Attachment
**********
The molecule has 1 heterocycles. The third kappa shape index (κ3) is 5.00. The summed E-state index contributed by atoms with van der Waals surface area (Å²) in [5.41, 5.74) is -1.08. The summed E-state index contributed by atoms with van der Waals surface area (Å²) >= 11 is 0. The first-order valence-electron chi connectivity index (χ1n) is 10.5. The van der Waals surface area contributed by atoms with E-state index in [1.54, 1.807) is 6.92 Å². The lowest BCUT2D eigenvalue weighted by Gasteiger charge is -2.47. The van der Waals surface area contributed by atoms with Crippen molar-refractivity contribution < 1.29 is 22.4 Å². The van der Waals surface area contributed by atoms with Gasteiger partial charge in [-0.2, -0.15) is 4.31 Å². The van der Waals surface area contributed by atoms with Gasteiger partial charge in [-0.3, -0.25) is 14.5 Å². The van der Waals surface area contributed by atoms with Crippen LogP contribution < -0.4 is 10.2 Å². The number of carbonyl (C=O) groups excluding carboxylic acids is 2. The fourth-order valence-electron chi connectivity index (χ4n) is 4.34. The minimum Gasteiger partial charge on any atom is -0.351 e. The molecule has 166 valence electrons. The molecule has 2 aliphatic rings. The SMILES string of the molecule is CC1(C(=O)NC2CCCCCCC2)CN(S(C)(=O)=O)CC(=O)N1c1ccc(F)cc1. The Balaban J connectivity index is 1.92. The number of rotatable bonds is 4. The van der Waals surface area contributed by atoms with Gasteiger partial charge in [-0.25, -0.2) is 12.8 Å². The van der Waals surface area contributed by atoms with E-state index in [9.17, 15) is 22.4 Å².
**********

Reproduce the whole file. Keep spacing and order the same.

The molecule has 1 heterocycles. The third kappa shape index (κ3) is 5.00. The summed E-state index contributed by atoms with van der Waals surface area (Å²) in [5.41, 5.74) is -1.08. The summed E-state index contributed by atoms with van der Waals surface area (Å²) >= 11 is 0. The first-order valence-electron chi connectivity index (χ1n) is 10.5. The van der Waals surface area contributed by atoms with E-state index in [1.54, 1.807) is 6.92 Å². The lowest BCUT2D eigenvalue weighted by Gasteiger charge is -2.47. The van der Waals surface area contributed by atoms with Crippen molar-refractivity contribution < 1.29 is 22.4 Å². The van der Waals surface area contributed by atoms with Gasteiger partial charge in [-0.2, -0.15) is 4.31 Å². The van der Waals surface area contributed by atoms with Gasteiger partial charge in [-0.3, -0.25) is 14.5 Å². The van der Waals surface area contributed by atoms with Crippen LogP contribution < -0.4 is 10.2 Å². The number of carbonyl (C=O) groups excluding carboxylic acids is 2. The fourth-order valence-electron chi connectivity index (χ4n) is 4.34. The minimum Gasteiger partial charge on any atom is -0.351 e. The molecule has 166 valence electrons. The molecule has 2 aliphatic rings. The SMILES string of the molecule is CC1(C(=O)NC2CCCCCCC2)CN(S(C)(=O)=O)CC(=O)N1c1ccc(F)cc1. The Balaban J connectivity index is 1.92. The number of rotatable bonds is 4. The van der Waals surface area contributed by atoms with Gasteiger partial charge in [-0.25, -0.2) is 12.8 Å². The van der Waals surface area contributed by atoms with E-state index in [9.17, 15) is 22.4 Å².